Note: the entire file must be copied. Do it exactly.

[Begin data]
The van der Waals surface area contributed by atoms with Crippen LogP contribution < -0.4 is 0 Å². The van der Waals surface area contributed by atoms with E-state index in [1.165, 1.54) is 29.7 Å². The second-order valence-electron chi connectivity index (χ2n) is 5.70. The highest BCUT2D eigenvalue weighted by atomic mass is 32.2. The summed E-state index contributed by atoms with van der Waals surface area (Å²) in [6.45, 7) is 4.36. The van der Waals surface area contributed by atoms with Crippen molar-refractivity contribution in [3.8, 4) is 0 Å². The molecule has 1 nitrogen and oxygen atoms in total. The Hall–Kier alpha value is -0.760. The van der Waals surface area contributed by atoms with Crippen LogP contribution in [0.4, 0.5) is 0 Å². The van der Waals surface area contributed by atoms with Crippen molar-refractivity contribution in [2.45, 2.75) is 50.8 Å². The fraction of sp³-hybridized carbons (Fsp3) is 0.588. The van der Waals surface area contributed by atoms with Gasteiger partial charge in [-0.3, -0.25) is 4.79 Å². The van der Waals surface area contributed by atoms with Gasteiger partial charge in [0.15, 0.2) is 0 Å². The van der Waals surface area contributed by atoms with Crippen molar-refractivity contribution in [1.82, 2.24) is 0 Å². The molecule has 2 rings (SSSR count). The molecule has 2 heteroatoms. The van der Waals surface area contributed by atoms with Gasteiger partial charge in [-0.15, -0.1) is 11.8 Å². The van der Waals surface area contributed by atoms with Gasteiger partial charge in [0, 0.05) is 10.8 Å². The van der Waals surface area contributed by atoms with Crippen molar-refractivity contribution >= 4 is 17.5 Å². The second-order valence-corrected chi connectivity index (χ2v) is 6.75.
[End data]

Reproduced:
The van der Waals surface area contributed by atoms with Crippen LogP contribution < -0.4 is 0 Å². The van der Waals surface area contributed by atoms with E-state index in [1.165, 1.54) is 29.7 Å². The second-order valence-electron chi connectivity index (χ2n) is 5.70. The highest BCUT2D eigenvalue weighted by atomic mass is 32.2. The summed E-state index contributed by atoms with van der Waals surface area (Å²) in [6.45, 7) is 4.36. The van der Waals surface area contributed by atoms with Crippen molar-refractivity contribution in [3.8, 4) is 0 Å². The molecule has 1 nitrogen and oxygen atoms in total. The Hall–Kier alpha value is -0.760. The van der Waals surface area contributed by atoms with Crippen LogP contribution in [0.4, 0.5) is 0 Å². The van der Waals surface area contributed by atoms with Crippen molar-refractivity contribution in [2.45, 2.75) is 50.8 Å². The fraction of sp³-hybridized carbons (Fsp3) is 0.588. The van der Waals surface area contributed by atoms with Gasteiger partial charge in [-0.3, -0.25) is 4.79 Å². The van der Waals surface area contributed by atoms with Gasteiger partial charge in [0.15, 0.2) is 0 Å². The van der Waals surface area contributed by atoms with Crippen molar-refractivity contribution in [1.82, 2.24) is 0 Å². The molecule has 2 rings (SSSR count). The molecule has 2 heteroatoms. The van der Waals surface area contributed by atoms with Gasteiger partial charge in [-0.15, -0.1) is 11.8 Å². The van der Waals surface area contributed by atoms with Gasteiger partial charge in [0, 0.05) is 10.8 Å². The van der Waals surface area contributed by atoms with Crippen molar-refractivity contribution >= 4 is 17.5 Å². The second-order valence-corrected chi connectivity index (χ2v) is 6.75.